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Saudi Arabian Women Make History - Casting Their First Vote Ever

By Terry

Cheers to human rights movement as Saudi Arabian women went to the polls few days ago, 12th of December 2015, both as candidates and as voters. Saudi Arabia is the last country in the world to extend voting rights to women. The BBC reports that 978 women ran for office alongside 5,938 men. State media is reporting that turnout among women was high. Nearly 130,000 women registered to vote, a number that remains much smaller than the numbers of men registered to vote in the country (nearly 1.35 million men are registered) and represents 1 in 10 Saudi women.


Salma al-Rashed, the first woman who to registered to vote, told the BBC, “It felt really good. Change is a big word, but the election is the way to make sure we are really represented.”


Although a big step in the right direction, many of these women feel like there's still a lot to be done in terms of advancing women's cause in the country. Still, long-time women’s rights activist and academic Hatoon al-Fassi celebrated the milestone, telling the BBC, “This is a historical moment. I thank God I am living it.”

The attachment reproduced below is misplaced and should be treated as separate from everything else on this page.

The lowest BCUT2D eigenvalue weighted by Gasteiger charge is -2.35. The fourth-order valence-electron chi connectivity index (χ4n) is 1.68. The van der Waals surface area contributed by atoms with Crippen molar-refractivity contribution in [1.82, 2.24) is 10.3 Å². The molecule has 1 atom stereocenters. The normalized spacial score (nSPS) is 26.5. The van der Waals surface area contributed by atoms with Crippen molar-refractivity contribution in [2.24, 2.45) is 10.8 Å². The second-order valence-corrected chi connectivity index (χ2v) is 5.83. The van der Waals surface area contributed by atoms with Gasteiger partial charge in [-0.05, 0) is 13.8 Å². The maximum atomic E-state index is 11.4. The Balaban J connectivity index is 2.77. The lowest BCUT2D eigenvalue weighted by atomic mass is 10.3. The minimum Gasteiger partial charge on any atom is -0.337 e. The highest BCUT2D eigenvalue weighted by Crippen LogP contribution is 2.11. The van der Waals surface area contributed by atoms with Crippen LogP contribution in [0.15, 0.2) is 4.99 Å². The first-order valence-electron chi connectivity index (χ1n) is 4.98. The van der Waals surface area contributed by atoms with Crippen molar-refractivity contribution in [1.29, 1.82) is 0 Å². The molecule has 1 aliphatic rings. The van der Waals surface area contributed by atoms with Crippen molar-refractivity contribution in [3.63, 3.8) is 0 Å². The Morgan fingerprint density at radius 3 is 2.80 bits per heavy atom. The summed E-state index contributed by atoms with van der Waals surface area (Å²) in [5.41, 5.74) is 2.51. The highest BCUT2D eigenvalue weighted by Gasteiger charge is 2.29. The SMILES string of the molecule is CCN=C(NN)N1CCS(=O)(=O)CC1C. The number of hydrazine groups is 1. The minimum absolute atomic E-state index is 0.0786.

Women in Saudi Arabia are not allowed to compete freely in sports, drive a car, go anywhere without a chaperone, interact with men, buy a Barbie, try on clothes while shopping, entering a cemetery, reading an uncensored magazine, going swimming and wearing clothes that show off their beauty.


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